Yes, you can find happiness at work, if you know where to look.
The key is focusing on your interests—the type of activities you would enjoy if pay, prestige, and opportunities were the same. Interests are different from skills. For example, what might make you happy is beautiful artwork (interest), but you might not be able to paint (skill).
Here is a partial list of interests to consider:
- Scientific. Are you interested in the way things work?
- Technical. Are you interested in how things work?
- Musical. Are you focused on sounds and what you hear?
- Numerical. Do you tend to think in terms of numbers or spreadsheets?
- Artistic. Is the way things look important to you?
- Outdoors. Do you get anxious if you are indoors too much?
- Literary. How much do you focus on words? Do you like to write?
- Process/Systems. Do you like organizing tasks into logical and organized processes and systems?
- Persuasive. Do you like influencing others?
- Social Service. Is it important to you to be directly involved in helping others?
With knowledge of your interests, you can take charge of:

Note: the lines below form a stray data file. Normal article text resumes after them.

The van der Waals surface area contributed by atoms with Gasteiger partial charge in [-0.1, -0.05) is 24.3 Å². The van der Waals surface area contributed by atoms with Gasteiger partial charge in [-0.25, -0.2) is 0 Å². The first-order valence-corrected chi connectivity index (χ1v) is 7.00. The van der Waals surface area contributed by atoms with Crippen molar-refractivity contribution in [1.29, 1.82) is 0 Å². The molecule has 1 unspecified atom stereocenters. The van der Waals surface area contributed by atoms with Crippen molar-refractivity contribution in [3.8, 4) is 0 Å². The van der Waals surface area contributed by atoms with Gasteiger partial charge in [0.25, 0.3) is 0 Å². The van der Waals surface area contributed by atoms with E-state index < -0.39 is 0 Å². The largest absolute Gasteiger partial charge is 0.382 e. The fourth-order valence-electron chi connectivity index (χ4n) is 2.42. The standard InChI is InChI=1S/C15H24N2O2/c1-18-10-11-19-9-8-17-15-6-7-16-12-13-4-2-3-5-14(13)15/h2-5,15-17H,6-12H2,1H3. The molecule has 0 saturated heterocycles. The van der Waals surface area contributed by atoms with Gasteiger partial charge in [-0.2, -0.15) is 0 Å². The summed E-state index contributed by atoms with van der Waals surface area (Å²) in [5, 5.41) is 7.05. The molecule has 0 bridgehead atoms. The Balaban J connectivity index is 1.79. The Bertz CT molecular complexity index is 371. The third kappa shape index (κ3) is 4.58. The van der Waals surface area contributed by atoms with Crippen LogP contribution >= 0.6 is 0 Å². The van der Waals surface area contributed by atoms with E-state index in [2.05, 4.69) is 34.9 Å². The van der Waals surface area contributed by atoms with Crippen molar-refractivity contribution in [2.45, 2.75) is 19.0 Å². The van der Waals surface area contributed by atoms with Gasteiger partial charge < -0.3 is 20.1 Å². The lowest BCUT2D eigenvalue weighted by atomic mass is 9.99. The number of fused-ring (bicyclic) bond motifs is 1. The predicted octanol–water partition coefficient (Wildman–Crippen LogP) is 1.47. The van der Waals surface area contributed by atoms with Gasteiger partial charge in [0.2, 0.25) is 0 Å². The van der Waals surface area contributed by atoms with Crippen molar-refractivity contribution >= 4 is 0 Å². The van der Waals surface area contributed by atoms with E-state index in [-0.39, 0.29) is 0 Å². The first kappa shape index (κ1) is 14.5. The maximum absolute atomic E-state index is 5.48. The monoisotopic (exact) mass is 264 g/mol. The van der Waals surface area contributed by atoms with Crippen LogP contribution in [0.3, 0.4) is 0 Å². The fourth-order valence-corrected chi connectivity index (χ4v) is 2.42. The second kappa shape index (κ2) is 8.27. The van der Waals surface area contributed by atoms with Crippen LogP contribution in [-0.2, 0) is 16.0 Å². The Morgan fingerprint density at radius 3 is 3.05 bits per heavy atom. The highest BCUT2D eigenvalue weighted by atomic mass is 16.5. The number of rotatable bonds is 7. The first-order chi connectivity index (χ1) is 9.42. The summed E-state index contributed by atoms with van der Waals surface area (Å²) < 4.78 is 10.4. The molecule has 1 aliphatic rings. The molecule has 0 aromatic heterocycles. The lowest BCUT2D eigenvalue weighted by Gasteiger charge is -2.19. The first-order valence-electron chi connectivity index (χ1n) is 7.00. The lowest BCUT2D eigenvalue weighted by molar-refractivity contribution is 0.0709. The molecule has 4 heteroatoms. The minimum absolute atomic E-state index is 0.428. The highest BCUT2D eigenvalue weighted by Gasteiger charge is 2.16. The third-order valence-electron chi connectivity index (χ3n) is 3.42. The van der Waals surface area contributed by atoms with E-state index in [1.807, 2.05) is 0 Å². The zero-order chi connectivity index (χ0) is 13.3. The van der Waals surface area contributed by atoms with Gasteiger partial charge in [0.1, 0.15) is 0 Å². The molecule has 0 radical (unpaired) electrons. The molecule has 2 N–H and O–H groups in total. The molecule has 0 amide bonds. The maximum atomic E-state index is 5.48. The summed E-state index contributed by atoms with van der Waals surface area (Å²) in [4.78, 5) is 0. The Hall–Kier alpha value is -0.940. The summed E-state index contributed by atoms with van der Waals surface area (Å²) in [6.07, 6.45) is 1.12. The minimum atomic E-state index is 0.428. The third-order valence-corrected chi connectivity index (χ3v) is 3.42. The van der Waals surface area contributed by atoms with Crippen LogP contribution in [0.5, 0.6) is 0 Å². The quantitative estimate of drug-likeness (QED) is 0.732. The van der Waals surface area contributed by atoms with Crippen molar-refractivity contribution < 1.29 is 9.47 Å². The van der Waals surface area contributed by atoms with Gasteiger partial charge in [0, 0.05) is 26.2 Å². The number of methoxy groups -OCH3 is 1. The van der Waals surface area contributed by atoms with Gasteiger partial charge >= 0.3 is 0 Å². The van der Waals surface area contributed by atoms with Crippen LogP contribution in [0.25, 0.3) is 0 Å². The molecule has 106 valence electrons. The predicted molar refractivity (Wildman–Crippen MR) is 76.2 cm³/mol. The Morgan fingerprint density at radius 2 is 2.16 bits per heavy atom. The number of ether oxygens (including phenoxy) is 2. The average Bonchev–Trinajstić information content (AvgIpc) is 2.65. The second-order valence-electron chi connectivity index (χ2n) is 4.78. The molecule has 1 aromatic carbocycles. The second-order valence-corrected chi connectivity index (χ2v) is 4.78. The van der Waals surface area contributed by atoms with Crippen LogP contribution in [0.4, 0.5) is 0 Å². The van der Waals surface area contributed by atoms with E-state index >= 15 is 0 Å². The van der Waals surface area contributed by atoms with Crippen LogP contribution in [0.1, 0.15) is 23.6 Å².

- Career Selection. Does your career allow you to pursue the interests that are important to you?
- Task Assignments. It is not always possible to be in a job that exactly matches your highest interests. You can, however, find tasks in your job that align with your interests and do more of them.
- Work/Life Balance. Maybe you cannot pursue all of your interests in your career. You can take steps to ensure that interests are incorporated somewhere in your life, perhaps through hobbies.
- Time Management. By understanding your interests, you can assess whether enough time is spent on areas that interest you. If it is not, make an action plan to create more time for those activities. This will make a big difference in your degree of satisfaction with your current job.
For customized advice on improving your happiness at work, get your copy of “How to Be Happy, Successful, and Understood At Work in 21 Days.”